Here are some fun facts about American holly.IMG_7477.JPG

  • It is a dioecious plant, meaning it has separate male and female flowers. If you grow holly you know you need a male and female plant in order to have berries. Only the female produces berries.
  • Holly was not named for being holy but for being prickly!
  • It is a maritime forest and coastal zone tree, not found in the drier parts of our country.
  • Holly is an evergreen, staying green all year.
  • Holly berries are a favorite and important food source to birds each winter.

Happy Holly-days everyone! May the peace and the joy of the season be with you all.

 

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What winter leaves behind….

Tomorrow will be the first day of spring! I think we are all more than ready though it looks like the cold will be with us for another week or so. I’m concentrating on the light and the daily arrival of migrant birds to help keep me in spring mode.

One of the things that happens at this time of year is one big spring cleaning out in nature. You even see this at the beach.

Whelk egg cases and skate egg cases have been tossed up all over the beaches. The long segmented tan or gold colored strand is one kind of whelk egg case. Sometimes you can open one of the little compartments and still find tiny whelk shells but mostly the cases are empty.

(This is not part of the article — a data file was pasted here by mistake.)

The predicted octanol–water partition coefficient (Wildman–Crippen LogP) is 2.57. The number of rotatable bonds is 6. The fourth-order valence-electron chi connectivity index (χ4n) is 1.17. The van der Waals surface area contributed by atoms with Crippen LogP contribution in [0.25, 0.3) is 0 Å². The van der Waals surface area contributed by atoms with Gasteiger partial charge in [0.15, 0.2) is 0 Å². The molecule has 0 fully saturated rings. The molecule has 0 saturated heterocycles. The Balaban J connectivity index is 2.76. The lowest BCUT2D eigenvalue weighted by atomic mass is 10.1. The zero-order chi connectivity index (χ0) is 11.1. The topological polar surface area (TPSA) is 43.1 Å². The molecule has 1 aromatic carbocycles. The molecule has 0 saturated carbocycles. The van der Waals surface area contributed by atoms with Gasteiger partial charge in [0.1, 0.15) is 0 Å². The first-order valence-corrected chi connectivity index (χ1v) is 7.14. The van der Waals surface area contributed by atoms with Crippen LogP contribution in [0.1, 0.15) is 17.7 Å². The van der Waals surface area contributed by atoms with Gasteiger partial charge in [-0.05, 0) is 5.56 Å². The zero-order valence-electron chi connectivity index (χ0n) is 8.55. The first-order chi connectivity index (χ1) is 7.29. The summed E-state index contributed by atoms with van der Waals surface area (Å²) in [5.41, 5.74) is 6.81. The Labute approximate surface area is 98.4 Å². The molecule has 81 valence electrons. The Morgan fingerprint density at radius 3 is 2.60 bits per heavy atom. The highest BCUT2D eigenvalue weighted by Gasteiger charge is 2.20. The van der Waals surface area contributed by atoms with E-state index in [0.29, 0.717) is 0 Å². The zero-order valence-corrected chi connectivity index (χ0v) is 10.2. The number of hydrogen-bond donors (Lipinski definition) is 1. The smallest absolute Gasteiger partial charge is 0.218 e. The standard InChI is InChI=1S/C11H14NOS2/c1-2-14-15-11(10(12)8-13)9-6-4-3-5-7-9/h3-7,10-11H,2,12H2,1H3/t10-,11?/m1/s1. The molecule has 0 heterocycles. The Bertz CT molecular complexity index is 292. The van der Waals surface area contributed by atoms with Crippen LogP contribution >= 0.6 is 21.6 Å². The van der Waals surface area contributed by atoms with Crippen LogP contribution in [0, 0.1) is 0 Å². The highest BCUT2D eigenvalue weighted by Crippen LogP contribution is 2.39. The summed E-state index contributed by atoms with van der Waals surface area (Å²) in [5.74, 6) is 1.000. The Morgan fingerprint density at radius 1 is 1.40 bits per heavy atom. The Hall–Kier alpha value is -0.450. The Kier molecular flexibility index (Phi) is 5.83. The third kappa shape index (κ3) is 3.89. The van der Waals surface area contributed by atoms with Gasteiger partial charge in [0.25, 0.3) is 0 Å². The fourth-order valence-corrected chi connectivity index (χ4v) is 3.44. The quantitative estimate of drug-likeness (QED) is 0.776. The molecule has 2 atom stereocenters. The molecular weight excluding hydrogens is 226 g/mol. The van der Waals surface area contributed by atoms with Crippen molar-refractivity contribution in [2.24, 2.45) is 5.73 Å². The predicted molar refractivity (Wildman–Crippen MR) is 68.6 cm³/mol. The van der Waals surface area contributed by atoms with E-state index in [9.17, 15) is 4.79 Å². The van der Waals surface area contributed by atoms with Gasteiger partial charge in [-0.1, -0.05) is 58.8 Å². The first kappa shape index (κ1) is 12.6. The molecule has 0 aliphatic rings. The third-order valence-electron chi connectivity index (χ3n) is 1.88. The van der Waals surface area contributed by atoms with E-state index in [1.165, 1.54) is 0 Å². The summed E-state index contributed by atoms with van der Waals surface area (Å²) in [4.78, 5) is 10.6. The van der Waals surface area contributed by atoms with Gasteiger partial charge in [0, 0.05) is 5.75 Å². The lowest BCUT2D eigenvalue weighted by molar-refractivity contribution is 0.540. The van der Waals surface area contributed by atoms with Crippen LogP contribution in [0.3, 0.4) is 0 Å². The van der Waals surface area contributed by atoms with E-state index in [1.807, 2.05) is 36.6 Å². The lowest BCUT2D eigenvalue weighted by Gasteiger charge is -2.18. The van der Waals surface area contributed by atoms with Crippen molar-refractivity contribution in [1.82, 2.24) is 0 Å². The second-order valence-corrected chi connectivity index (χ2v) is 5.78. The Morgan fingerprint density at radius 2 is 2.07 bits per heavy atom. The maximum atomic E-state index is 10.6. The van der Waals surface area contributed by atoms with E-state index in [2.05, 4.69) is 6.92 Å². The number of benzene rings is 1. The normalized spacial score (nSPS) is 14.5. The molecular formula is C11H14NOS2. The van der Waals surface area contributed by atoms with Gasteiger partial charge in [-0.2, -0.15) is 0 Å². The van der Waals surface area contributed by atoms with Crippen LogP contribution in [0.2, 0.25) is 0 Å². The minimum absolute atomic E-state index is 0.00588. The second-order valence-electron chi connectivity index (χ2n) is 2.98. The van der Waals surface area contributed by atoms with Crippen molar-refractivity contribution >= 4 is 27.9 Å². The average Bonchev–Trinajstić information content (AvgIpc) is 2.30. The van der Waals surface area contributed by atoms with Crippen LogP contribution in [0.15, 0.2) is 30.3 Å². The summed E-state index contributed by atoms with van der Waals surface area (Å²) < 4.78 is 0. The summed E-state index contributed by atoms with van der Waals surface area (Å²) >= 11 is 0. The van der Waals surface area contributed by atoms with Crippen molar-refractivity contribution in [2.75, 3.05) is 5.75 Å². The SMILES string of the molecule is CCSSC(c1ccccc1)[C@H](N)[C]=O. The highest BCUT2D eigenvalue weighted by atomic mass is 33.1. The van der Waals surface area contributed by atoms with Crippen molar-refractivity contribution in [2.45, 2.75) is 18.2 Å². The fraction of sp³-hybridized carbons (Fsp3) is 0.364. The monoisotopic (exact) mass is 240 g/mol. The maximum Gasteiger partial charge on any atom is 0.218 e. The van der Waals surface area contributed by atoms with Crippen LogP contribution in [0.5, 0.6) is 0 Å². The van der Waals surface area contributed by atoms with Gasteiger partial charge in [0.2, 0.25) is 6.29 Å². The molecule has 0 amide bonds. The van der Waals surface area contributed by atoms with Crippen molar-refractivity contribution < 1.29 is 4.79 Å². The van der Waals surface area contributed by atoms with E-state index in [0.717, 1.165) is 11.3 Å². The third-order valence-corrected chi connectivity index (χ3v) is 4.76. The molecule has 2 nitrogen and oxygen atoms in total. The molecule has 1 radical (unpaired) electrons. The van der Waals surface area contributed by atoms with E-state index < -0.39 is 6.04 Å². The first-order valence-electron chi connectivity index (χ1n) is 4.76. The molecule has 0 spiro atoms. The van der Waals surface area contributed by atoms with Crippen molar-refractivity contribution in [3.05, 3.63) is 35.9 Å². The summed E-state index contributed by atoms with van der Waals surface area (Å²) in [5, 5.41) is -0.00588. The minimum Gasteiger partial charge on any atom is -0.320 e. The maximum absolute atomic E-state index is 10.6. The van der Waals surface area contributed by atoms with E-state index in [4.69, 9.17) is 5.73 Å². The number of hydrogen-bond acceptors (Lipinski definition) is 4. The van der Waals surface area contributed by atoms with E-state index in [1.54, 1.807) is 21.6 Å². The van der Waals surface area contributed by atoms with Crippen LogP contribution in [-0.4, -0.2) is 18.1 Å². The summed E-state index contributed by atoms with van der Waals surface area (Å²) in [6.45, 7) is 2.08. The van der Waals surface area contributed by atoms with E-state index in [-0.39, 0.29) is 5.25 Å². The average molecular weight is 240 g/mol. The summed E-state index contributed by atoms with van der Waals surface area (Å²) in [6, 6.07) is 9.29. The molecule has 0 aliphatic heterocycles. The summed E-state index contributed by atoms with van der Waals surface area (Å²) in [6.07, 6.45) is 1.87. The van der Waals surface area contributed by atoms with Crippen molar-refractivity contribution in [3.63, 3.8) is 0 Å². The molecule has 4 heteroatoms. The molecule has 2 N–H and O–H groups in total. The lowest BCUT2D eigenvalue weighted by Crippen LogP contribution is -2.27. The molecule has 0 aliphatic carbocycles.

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There are lots of old raggedy feathers left behind. Looking at this one you have to wonder how that gull was even flying.

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And the shells of all sorts of mollusks like this whelk wash ashore, creating sweet vignettes against the still cold sand…030

And other times all the shells are gathered up together in big piles….008I always like to think of these days as the days nature does her spring cleaning….now, if only I could be motivated to do the same!

Finding inspiration in nature

As much as I love to be outdoors much of my work each week keeps me indoors at a computer or studio table, especially in winter. Even on the coldest and wildest of winter days, however, I like to get out of the house and often take my sketchbook or notebook with me. Some days I jot down a few thoughts, some days I sketch a bit and lots of days I just get lost in thought while watching the waves and the gulls and I don’t do either.

020Some days I contemplate the winter lives of gulls. It has to be tough being a gull on the winter beach. It’s cold, windy and often just nasty and uncomfortable. In order to keep their insulating feathers in place they must face right into the wind and no matter how hunkered down in the sand or behind rocks they are, that has to still be really cold and yucky. And how about those naked scaly legs? I have read a lot about how birds keep warm, especially their legs and feet but still, looks pretty cold to me.

Gulls are not what we may call “nice” birds. They scavenge, they argue, they steal and they murder. I have seen gulls kill the young of other gulls and I’ve seen them drown diving ducks. In spite of all that, I respect their ability to survive and thrive. Gulls are tough, really tough.